The Francis Preston Blair Family in Politics - Vol. 1

By William Ernest Smith | Go to book overview

CHAPTER XIX
THE COMPROMISERS

Never did there devolve on any generation of men higher trusts than now devolve upon us, for the preservation of this Constitution and the harmony and peace of all who are destined to live under it.--DANIEL WEBSTER, 1850.


1

THE strain under which political affiliations and friendships labored from 1849 to 1861 caused them to snap and break asunder. The reformers of the thirties and forties forced the "peculiar institution" of slavery to the fore. Many honest men pondered over the question of what would be best for the United States. Should they allow the South to depart in peace, or should they compromise their principles to save the Union?

Blair knew that if he remained a partner of Rives, the rising animosities between anti-slavery and pro-slavery men would affect the welfare of the non-partisan Globe. He must either sell his share to Rives or persuade Rives to sell to him. More than once he permitted John A. Dix, Stephen A. Douglas, and others of his friends almost to persuade him to set up a press to be dedicated to the interests of the Northern Democracy. But the sage advice from Lindenwald kept him free to offer independent advice to the party. Your "independence should at all events be maintained," wrote Van Buren, for "your usefulness, now, is greatly promoted by it."1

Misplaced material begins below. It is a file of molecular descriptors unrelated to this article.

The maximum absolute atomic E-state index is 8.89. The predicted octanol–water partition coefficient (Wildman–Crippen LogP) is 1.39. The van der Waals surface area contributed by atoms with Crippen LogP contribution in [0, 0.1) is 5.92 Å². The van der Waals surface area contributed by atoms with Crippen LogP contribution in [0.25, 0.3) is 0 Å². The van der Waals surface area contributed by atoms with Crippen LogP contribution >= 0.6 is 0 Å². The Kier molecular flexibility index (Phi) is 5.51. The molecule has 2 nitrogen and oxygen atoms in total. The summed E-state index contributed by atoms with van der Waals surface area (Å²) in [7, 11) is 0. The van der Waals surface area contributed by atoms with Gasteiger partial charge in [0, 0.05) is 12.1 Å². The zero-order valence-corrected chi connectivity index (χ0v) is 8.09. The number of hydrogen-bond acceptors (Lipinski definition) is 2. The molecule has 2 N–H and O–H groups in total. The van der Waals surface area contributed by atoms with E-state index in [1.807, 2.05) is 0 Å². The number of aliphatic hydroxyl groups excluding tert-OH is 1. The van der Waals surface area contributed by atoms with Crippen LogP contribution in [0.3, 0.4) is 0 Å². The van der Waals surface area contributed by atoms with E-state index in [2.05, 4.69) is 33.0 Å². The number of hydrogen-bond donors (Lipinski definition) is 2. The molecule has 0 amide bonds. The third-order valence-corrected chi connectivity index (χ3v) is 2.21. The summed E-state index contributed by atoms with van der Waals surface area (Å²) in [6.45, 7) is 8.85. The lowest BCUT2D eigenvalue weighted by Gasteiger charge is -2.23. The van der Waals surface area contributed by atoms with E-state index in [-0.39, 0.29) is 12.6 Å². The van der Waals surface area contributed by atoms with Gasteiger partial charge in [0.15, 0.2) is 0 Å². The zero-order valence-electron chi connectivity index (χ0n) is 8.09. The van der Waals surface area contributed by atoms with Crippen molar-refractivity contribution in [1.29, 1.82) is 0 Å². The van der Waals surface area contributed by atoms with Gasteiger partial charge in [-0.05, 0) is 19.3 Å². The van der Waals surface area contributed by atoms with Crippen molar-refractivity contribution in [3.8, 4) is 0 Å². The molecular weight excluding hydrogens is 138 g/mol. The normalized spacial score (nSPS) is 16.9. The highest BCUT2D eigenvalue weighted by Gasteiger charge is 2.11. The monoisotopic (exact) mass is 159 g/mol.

When the political Globe was suspended, Blair and Rives continued their friendly relations in business in Jackson Hall. He trusted Rives with all business transactions and asked Rives for money when he needed it. The names of Mrs. Blair and Betty occur often on the pages of the old ledger, which shows that they had received ten or twenty dollars for this or that.

____________________
1
Van Buren MSS., Blair to Van Buren, Mar. 24, 1850; Blair MSS., Van Buren to Blair, Mar. 3, and May 6, 1850.

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